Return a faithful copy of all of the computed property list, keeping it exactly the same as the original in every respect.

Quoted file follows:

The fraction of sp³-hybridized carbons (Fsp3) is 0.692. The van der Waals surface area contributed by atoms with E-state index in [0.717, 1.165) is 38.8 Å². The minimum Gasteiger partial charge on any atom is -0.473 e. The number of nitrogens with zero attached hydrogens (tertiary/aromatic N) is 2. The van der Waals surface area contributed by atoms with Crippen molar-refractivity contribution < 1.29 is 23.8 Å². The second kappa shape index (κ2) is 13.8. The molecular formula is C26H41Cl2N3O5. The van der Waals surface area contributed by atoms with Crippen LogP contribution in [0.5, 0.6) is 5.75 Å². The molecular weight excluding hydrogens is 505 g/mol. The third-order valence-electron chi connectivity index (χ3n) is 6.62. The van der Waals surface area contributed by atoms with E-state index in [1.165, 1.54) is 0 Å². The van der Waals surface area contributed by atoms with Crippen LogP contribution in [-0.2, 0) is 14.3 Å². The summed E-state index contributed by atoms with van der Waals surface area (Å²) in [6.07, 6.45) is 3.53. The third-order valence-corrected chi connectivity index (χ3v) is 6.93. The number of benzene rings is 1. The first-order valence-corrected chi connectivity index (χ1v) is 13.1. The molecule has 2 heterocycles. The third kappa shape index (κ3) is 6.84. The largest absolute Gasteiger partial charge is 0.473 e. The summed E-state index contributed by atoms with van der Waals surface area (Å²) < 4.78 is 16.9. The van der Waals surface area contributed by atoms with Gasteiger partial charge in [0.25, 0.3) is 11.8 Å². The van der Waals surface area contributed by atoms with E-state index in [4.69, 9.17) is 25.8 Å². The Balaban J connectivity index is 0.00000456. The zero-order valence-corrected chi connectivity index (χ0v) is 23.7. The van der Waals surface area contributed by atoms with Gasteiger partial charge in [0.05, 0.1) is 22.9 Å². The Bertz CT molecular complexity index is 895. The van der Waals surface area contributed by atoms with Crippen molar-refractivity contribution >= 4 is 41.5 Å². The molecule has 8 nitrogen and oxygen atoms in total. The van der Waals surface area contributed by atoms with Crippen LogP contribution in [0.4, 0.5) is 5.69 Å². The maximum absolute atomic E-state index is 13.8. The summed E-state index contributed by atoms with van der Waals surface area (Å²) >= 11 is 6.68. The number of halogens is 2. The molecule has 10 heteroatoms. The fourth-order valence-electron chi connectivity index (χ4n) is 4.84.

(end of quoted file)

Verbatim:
The fraction of sp³-hybridized carbons (Fsp3) is 0.692. The van der Waals surface area contributed by atoms with E-state index in [0.717, 1.165) is 38.8 Å². The minimum Gasteiger partial charge on any atom is -0.473 e. The number of nitrogens with zero attached hydrogens (tertiary/aromatic N) is 2. The van der Waals surface area contributed by atoms with Crippen molar-refractivity contribution < 1.29 is 23.8 Å². The second kappa shape index (κ2) is 13.8. The molecular formula is C26H41Cl2N3O5. The van der Waals surface area contributed by atoms with Crippen LogP contribution in [0.5, 0.6) is 5.75 Å². The molecular weight excluding hydrogens is 505 g/mol. The third-order valence-electron chi connectivity index (χ3n) is 6.62. The van der Waals surface area contributed by atoms with E-state index in [1.165, 1.54) is 0 Å². The van der Waals surface area contributed by atoms with Crippen LogP contribution in [-0.2, 0) is 14.3 Å². The summed E-state index contributed by atoms with van der Waals surface area (Å²) in [6.07, 6.45) is 3.53. The third-order valence-corrected chi connectivity index (χ3v) is 6.93. The number of benzene rings is 1. The first-order valence-corrected chi connectivity index (χ1v) is 13.1. The molecule has 2 heterocycles. The third kappa shape index (κ3) is 6.84. The largest absolute Gasteiger partial charge is 0.473 e. The summed E-state index contributed by atoms with van der Waals surface area (Å²) < 4.78 is 16.9. The van der Waals surface area contributed by atoms with Gasteiger partial charge in [0.25, 0.3) is 11.8 Å². The van der Waals surface area contributed by atoms with E-state index in [4.69, 9.17) is 25.8 Å². The Balaban J connectivity index is 0.00000456. The zero-order valence-corrected chi connectivity index (χ0v) is 23.7. The van der Waals surface area contributed by atoms with Gasteiger partial charge in [0.05, 0.1) is 22.9 Å². The Bertz CT molecular complexity index is 895. The van der Waals surface area contributed by atoms with Crippen molar-refractivity contribution >= 4 is 41.5 Å². The molecule has 8 nitrogen and oxygen atoms in total. The van der Waals surface area contributed by atoms with Crippen LogP contribution in [0.4, 0.5) is 5.69 Å². The maximum absolute atomic E-state index is 13.8. The summed E-state index contributed by atoms with van der Waals surface area (Å²) >= 11 is 6.68. The number of halogens is 2. The molecule has 10 heteroatoms. The fourth-order valence-electron chi connectivity index (χ4n) is 4.84.